‘Diana, The Hunter’ — Bus-Driver-Killing Vigilante: 5 Fast Facts You Need to Know

Bus drivers in the northern Mexican region of Chihuahua are on edge after a female vigilante killed two drivers and vowed to kill more in retaliation for recent rapes.

“Diana, the Hunter” is the newest odd crime story to emerge from a region already torn apart by violence, corruption and drugs.

Here is what you need to know about this on-the-loose killer and her mission of revenge:

1. She Revealed Herself to a Newspaper as ‘an Instrument to Avenge’

diana the hunter mexico

On Friday, August 30, the Mexican publication La Polaka Juarez received an email from the email address “Dianalacazadoradechoferes.” The email claimed the credit for two slayings of bus drivers that had occurred earlier that week. She identified herself as “Diana, The Hunter” and claimed the slayings were revenge for the recent rapes and sexual assaults of female passengers committed by bus drivers in the region.

La Polaka published an excerpt of the email:

They think because we women are weak and can be, if only to a point because although we have no one we can defend and we need to work late into the night to keep our families and we can not silence these acts fill us with rage, my companeras and I suffered in silence but we can not be silent more, were victims of sexual violence by drivers covering the night shift here in Juárez maquilas and although many people know what we suffer no one defends or do nothing to protect us so I am an instrument to avenge several women who apparently are weak for society but we’re not really but we are brave and we will respect us to abide by our own hand, Juarez women are strong

(Translation by Google Translate)

2. Two Bus Drivers Have Been Killed

mexican bus drivers

Police on the crime scene of one of the bus driver slayings.

On August 28, a woman boarded a city bus in Ciudad Juarez, put a gun to the driver, and pulled the trigger. The mystery woman, who identified herself via email as “Diana, The Hunter of Drivers,” shot and killed 45-year-old city bus driver Jose Roberto Flores Carrera in front of a bus full of passengers.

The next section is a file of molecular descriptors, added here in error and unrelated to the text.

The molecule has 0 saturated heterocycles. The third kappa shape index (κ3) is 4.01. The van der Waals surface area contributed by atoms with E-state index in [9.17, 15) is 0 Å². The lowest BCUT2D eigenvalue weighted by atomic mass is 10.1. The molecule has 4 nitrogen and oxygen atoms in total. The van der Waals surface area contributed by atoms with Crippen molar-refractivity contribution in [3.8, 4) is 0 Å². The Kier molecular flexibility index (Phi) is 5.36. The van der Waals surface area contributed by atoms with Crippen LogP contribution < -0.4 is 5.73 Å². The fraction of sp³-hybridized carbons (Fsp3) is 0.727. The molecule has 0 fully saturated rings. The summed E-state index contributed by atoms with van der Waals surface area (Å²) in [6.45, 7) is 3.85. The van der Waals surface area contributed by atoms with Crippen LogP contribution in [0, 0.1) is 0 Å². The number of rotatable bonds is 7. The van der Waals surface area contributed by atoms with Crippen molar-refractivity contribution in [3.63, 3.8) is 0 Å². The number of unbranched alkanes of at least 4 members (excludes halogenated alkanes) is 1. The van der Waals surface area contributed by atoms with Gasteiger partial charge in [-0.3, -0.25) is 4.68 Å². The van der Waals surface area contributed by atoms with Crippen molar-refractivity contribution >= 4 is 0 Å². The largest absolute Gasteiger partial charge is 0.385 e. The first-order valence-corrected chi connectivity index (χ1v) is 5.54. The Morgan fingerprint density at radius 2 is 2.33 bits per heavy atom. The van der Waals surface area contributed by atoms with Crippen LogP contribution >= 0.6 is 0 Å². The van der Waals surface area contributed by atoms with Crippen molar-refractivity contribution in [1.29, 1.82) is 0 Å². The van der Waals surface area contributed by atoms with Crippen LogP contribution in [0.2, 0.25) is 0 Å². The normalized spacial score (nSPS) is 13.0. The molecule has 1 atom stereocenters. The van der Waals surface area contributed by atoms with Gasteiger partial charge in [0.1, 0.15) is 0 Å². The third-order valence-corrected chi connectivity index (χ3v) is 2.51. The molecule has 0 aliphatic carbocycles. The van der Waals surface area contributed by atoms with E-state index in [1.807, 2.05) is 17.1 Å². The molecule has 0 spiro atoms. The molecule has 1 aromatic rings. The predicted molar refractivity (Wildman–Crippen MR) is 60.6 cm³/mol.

The next day, a reportedly similar looking woman boarded another bus and did the same thing to 32-year-old driver Fredy Zarate Morales. It was after the shooting of the second driver that La Polaka Juarez received the email from “Diana.”

3. Police Have a Description of the Killer

diana the hunter

A composite sketch made by police from eye-witness testimony.

Because the murders took place on crowded city buses, police were able to get a description of the killer from “over twenty witnesses,” according to CNN.

The woman who carried out both shootings is described as a woman in her late 50’s with either blonde hair or a blonde wig and a dark skin tone. Police have created a composite sketch, which you can see above, from the descriptions of the witnesses.

4. Bus Drivers Have Reportedly Raped Passengers

diana the hunter

Police interview witnesses of the latest slaying of Juarez bus driver.

According to a 2002 ABC News article, in the 1990s and early 2000s, a two bus drivers, Victor Garcia Uribe and Gustavo Gonzales Meza, were arrested and confessed to the raping and killing of eight women. In the same 2002 article it was reported that in the 9-year span between 1993 and 2002, 260 women were officially considered murdered, but the unofficial count may have been much higher.

5. Ciudad Juarez Was One of the Most Dangerous Cities in the World

For years, Ciudad Jaurez, which sits upon the Rio Grande on the border of the United States and Mexico, has been considered one of the most dangerous cities in the world. Because of its proximity to the United States, Jaurez is considered a geographical centerpiece in Latin America’s massive drug enterprises and for that reason is valued by vicious drug cartels.

However, the crime rate in the city has dropped considerably in the last two years. CNN reported in early 2013 that there were only 750 recorded homicides in Juarez in 2012, compared to 2,086 in 2011.

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